On the Fifth Day of Christmas, my true love gave to me five gold rings...
There's only one gold ring in Storm Catchers, but it's important. Thirteen-year-old Ella is snatched from her family's house in the middle of the night, and, fearing for her life, her parents follow the kidnapper's instructions and leave the authorities out of it.
Wracked with guilt—he was supposed to be home with Ella and their three-year-old brother Sammy—fifteen-year-old Fin turns Ella's GOLD RING into a dowsing pendant, and together, he and Sammy attempt to find Ella before it's too late. BUT. There's much more going on than at first glance, and since Ella's kidnapping, Sammy's mysterious imaginary—or is she?—friend has been drawing him into ever-scarier, ever-more-dangerous situations, and there's this old tramp who's been hanging around...
Storm Catchers reminded me a little bit of Susan Cooper—it's set in Cornwall, is totally creepy, and it has that Old Fashioned '70s Adventure flavor—though it's heavier on action than any Cooper I've ever read. There's a little bit of Mary Downing Hahn in here, too: as in Wait Till Helen Comes, there's a ghost girl and a whole lot of crappy behavior on the part of the parents. Fin's father, especially, is absolutely insufferable—he's very open about blaming Fin for Ella's disappearance, even though SPOILER the whole situation has come about due to his own actions a decade ago END SPOILER—and neither parent ever thinks to turn to Fin and say, "IT'S NOT YOUR FAULT. YOU'RE A FIFTEEN-YEAR-OLD BOY, CLEARLY NOT A FIGHTER, AND EVEN SMALL FOR YOUR AGE. IF YOU'D BEEN THERE, YOU COULD HAVE BEEN HURT OR KILLED, AND IT'S LIKELY THAT ELLA STILL WOULD HAVE BEEN TAKEN. WE'RE GLAD THAT YOU'RE SAFE." Bowler taps right into that ADULTS ARE UNFAIR NO-NOTHINGS feeling, but some readers are bound to be annoyed that Fin never voices any sort of frustration with any of it. Then again, he's kind of busy trying to find his sister, to keep his younger brother safe, and to figure out what the heck his father is hiding. So maybe he just doesn't have the time for a good old gripe session.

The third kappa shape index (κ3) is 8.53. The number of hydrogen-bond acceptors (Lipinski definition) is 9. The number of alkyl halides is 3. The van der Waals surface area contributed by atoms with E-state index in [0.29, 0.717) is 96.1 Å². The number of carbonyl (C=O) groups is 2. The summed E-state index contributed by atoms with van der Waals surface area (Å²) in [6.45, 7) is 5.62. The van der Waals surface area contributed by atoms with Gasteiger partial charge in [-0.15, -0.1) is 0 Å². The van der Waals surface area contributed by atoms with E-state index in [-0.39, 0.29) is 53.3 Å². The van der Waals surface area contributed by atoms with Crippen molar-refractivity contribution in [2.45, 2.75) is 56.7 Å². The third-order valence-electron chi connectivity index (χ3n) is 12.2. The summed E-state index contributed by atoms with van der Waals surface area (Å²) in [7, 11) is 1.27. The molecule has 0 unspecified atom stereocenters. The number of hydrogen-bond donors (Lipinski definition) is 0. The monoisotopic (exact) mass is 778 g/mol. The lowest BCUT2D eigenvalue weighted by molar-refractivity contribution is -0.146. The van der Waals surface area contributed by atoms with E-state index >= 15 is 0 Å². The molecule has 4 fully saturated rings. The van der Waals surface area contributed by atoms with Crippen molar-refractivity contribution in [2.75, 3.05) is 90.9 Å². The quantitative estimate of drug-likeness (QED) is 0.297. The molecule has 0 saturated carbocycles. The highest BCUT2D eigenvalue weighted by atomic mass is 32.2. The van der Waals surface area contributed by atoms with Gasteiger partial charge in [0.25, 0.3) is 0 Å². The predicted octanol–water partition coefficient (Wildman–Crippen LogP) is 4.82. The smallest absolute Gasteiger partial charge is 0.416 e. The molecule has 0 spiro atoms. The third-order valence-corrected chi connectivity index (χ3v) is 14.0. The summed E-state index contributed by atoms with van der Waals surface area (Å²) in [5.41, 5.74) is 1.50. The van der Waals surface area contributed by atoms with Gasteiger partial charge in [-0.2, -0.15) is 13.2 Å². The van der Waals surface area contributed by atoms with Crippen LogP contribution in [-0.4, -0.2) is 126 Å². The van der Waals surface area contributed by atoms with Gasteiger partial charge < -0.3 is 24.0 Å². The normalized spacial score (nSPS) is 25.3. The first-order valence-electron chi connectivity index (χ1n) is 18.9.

It's a LOT to cram into two hundred pages—kidnapping, ghost, family secrets, big-time betrayal, blackmail, telepathy, magic, and tragic death—so some of it feels somewhat undeveloped, but overall, it's well-written, atmospheric, the action sequences are fast-paced and cinematic, and at points, it's super scary. Fun stuff, and bound to appeal to readers looking for that semi-wholesome (er... there's no romance or major profanity, anyway, though the storyline involves marital infidelity) old-fashioned adventure feel.
Now I've got one parent jetting off to Italy, and the other zooming away to Japan, while I get to spend my entire summer working at a second-rate stripmall comic shop, taking money from snotty kids and forty-year-old men who need showers. Plus, it's my life dream to go to Japan. One of my best friends is there all summer, and I would kill to be there with her. And now my dad—who won't even touch sushi with a ten-foot chopstick—is the one who gets to go. This is so not fair.
Luckily for sixteen-year-old Violet—aspiring manga artist and fan of all things Japanese—her talents catch the eye of Kenji and Mitsue Yamada, the couple who've just hired her father, and suddenly they've offered her a summer job in Japan, too.
And, as Violet is also a mystery novel junkie, the fact that her new employers just-so happen to be offering a one hundred thousand dollar reward for information leading to the recovery of their three recently-stolen van Gogh drawings, well, that's just the icing on the cake. So now she's headed to Japan with a new job PLUS a mystery to solve and a reward to win.
Fun stuff. Lots of running around—in Seattle, Tokyo, and Kyoto—spying and sleuthing and shopping, detecting and drawing and deducing. Violet's habit of recreating the suspects and storyline as manga characters (sometimes on paper, sometimes in her mind) is a really cool touch, and often gives her train of thought a sort-of prose-version-of-manga feel, though it's always clear in Tokyo Heist what is reality and what is fantasy. There's a lot here about Japanese culture and art, but since Violet already has a pretty decent base of knowledge, it's conveyed in a nicely organic manner, without didacticism or infodumps.
In addition to the aforementioned stolen art, the mystery involves the yakuza, secret love affairs, mysterious deaths, and a treasure hunt that follows clues hidden in art. There are lots of twists, turns, surprises and red herrings, and it's fast-paced and entertaining from start to finish.